Will Power just won the 102nd running of the Indy 500.

No, I don’t mean a driver with willpower, as in extreme grit and determination to overcome the odds. I mean a guy who is actually named Will Power. His parents had to know what they were doing there, right? Like my father’s college classmate named Harold Butts? Come on, man.

Growing up with the name Will Power had to be tough, especially when you wanted to go back for that second donut.

We celebrate willpower (quite literally in the winner’s circle with a glass of milk this past Memorial Day weekend in Indy). It’s a human virtue, restraining our natural impulses and disciplining ourselves to overcome laziness and accomplish great things. Willpower is a noble pursuit.

God certainly isn’t against excellent effort, but the Gospel is opposed to thinking we can earn our position in God’s economy by those efforts. Our identity is a gift, not a wage. Not only do we need to understand this for our personal lives, but we also need to understand it in light of our everyday work as well.

Willpower is beautiful when it emerges from my surrendered trust in the Holy Spirit. It’s scary when it arises from an aggressive pursuit of my own glory.

When our work is rooted in pride and self-reliance – our ability to “willpower our way” to our desired outcomes – we are ultimately heading away from the real power that we need. In fact, this great sin is the root of all other sins. CS Lewis says it so powerfully in The Problem of Pain:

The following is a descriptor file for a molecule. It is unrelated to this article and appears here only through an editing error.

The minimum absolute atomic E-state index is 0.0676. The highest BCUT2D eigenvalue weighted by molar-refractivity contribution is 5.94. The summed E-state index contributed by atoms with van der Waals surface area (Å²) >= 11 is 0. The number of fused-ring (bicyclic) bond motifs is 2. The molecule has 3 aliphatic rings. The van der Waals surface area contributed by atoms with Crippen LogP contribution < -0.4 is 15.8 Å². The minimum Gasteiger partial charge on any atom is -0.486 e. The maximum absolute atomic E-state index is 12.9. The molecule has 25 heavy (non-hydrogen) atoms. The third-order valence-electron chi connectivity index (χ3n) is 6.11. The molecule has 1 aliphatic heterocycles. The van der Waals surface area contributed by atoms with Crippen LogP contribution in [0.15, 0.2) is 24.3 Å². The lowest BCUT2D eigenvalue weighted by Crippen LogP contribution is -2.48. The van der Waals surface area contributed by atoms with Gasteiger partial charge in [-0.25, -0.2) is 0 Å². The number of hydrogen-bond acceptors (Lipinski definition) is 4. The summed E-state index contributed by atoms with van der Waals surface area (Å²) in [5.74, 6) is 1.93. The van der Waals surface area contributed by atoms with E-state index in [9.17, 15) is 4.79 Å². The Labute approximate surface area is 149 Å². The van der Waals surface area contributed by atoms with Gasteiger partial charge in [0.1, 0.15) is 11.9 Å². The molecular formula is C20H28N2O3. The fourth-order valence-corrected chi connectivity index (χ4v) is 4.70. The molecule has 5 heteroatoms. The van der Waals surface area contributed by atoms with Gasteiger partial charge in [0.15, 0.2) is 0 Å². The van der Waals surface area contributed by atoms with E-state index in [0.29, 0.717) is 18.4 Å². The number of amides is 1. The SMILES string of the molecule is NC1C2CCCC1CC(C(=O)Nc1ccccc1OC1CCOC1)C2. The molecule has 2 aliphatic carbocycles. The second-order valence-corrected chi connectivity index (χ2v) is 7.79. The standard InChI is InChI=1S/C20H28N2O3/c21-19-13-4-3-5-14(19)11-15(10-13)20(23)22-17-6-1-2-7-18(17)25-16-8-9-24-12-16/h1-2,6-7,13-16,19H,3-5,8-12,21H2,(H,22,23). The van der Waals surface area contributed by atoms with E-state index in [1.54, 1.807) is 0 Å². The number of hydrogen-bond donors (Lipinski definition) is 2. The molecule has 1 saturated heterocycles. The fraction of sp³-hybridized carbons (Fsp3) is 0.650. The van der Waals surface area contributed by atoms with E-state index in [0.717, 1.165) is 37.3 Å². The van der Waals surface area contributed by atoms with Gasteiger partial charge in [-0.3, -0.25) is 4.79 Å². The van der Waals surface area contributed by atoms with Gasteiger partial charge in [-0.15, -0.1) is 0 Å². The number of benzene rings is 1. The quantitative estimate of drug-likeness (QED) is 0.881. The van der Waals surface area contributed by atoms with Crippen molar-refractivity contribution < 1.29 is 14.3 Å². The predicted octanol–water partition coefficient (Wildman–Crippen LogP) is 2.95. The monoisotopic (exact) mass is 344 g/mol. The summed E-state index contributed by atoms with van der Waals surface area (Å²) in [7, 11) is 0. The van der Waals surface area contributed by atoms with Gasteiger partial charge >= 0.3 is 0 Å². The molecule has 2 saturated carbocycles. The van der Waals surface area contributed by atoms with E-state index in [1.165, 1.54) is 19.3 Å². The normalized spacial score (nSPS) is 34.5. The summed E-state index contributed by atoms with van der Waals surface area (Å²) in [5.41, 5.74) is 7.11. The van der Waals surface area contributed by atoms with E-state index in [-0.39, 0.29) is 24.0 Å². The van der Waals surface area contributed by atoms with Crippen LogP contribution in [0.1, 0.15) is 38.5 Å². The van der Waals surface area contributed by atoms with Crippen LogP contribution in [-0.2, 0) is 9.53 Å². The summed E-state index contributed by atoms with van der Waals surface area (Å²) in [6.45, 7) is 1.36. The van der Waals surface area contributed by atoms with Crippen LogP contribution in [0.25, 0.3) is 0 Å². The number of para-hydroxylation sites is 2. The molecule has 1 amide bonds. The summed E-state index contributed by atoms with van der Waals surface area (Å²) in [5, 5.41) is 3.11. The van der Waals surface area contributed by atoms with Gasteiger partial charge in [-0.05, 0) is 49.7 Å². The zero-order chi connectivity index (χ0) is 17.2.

“Sin against God…has been described by Saint Augustine as the result of Pride, of the movement whereby a creature (that is, an essentially dependent being whose principle of existence lies not in itself but in another) tries to set up on its own, to exist for itself. From the moment a creature becomes aware of God as God and of itself as self, the terrible alternative of choosing God or self for the center is opened to it. This sin is committed daily by young children and ignorant peasants as well as by sophisticated persons, by solitaries no less than by those who live in society; it is the fall in every individual life, and in each day of each individual life, the basic sin behind all particular sins; at this very moment you and I are either committing it, or about to commit it, or repenting it.”

My attempts to control and manipulate outcomes, fueled by my own willpower, is the prideful root of human striving. But Gospel transformation is something altogether different. The Gospel brings my thinking and behavior into alignment with God’s intended design, and is fueled not by willpower, but by my repentance and dependence on Jesus.

In that way, our everyday work is actually a response to God’s lead and surrender to His will. That’s the fuel. If we want more power in our everyday work, we need to stop trusting so much in our own human willpower and place our dependence where it belongs – in the finished work of Jesus. There is no greater power than that (sorry Will).